Introduction to Industrial Engineering
By Jane M. Fraser
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4.2 People in an organization
An organization is created to accomplish some mission.
The people in that organization also have a vision of what they want the organization to be.
Values govern how the people in the organization will get to that vision.
Who are the people who do all that?
Consider these examples:
General Motors Corporation (GMC) has a Board of Directors with 12 members,
including G. Richard Wagoner, Jr., Chairman & Chief Executive Officer of
General Motors Corporation. None of the other Directors are employees of GMC.
GMC has 3 Vice Chairmen, an Executive Vice President (for Law & Public Policy and General Counsel),
9 Group Vice Presidents (for areas such as North America Manufacturing and Labor Relations,
GM Europe, and GM Powertrain), 40 other Senior Leaders
(including, for example, GM Europe Vice President, Engineering, and Managing Director, Opel)
and 3 staff officers (including, for example, the General Auditor and the Chief Tax Officer).
GM employs about 325,000 people around the world.
- Colorado State University-Pueblo has a 10 member Board of Governors, including
Larry Edward Penley (Chancellor, Colorado State University System & President, Colorado State University).
CSU-Pueblo also has
a president, a chief academic officer (provost), four academic Deans, Dean of the Library,
a VP of Finance and Administration, a Dean of Student Life and Development,
a Director of Intercollegiate Athletics, 17 Department chairs, about 150 faculty members,
and about 300 other staff employees.
- Krage Manufacturing, Pueblo, CO, was founded by Sam Krage,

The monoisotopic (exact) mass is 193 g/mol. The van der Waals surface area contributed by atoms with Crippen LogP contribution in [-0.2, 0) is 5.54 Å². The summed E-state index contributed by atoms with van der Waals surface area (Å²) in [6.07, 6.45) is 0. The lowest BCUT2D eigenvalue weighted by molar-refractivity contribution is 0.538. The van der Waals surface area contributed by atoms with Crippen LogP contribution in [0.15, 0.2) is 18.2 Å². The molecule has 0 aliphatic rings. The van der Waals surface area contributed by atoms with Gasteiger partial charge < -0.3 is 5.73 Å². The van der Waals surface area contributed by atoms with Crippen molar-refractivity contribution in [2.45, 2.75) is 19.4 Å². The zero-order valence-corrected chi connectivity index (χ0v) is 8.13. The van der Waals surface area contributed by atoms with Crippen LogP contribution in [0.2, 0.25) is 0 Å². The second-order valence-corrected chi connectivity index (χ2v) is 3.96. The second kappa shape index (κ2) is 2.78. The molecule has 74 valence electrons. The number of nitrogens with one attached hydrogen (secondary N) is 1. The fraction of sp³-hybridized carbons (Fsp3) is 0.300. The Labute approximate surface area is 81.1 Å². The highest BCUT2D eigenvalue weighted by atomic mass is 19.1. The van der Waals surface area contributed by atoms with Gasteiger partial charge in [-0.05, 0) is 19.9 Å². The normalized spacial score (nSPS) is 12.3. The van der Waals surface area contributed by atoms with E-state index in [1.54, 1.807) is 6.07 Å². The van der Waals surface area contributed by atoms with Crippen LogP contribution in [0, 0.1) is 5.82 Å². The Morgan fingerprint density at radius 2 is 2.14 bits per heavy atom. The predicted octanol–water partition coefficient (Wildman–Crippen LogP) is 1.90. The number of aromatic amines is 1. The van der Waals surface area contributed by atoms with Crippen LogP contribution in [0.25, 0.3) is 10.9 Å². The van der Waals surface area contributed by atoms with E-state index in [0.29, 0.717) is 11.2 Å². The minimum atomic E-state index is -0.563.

who is owner and president.
James Velasquez (who has a BS in Mechanical Engineering Technology
and MS in Industrial and Systems Engineering from CSU-Pueblo)
is in charge of engineering and manufacturing. Krage Manufacturing employs 27 people
in manufacturing operations and 3 people in support (material ordering, customer
service, and programming).
All organizations contain the following four groups of people:
- The founder, directors, president, chief executive officer, or entrepreneur.
These people determine the mission of the organization and
broadly define the types of processes and values the organization
will use in achieving that mission.
These people set up and monitor the processes
that will be used to achieve the organizationís mission.
- Workers. These people actually do the work of the organization.
They make the products and they deliver the services to customers.
They are sometimes called line workers.
- Support. These people provide the goods and services
the workers need that are not part of the mission of the organization,
for example, information technology, accounting, and the cafeteria.
They are sometimes called staff workers.
Even an organization with one person has these four roles.
As I wrote this book, I was acting as the director of my one person organization
when I decided to take on the mission of writing an introduction to industrial engineering
and to apply for a sabbatical to do so. I was acting as a manager
when I decided to write the book on my home computer and
when I laid out my schedule, chapter by chapter.
I spent most of my time acting as the worker, writing the book.
Finally, I was support staff for myself when I set up my computer, my book cases,
and my work space so that I could actually focus on the writing.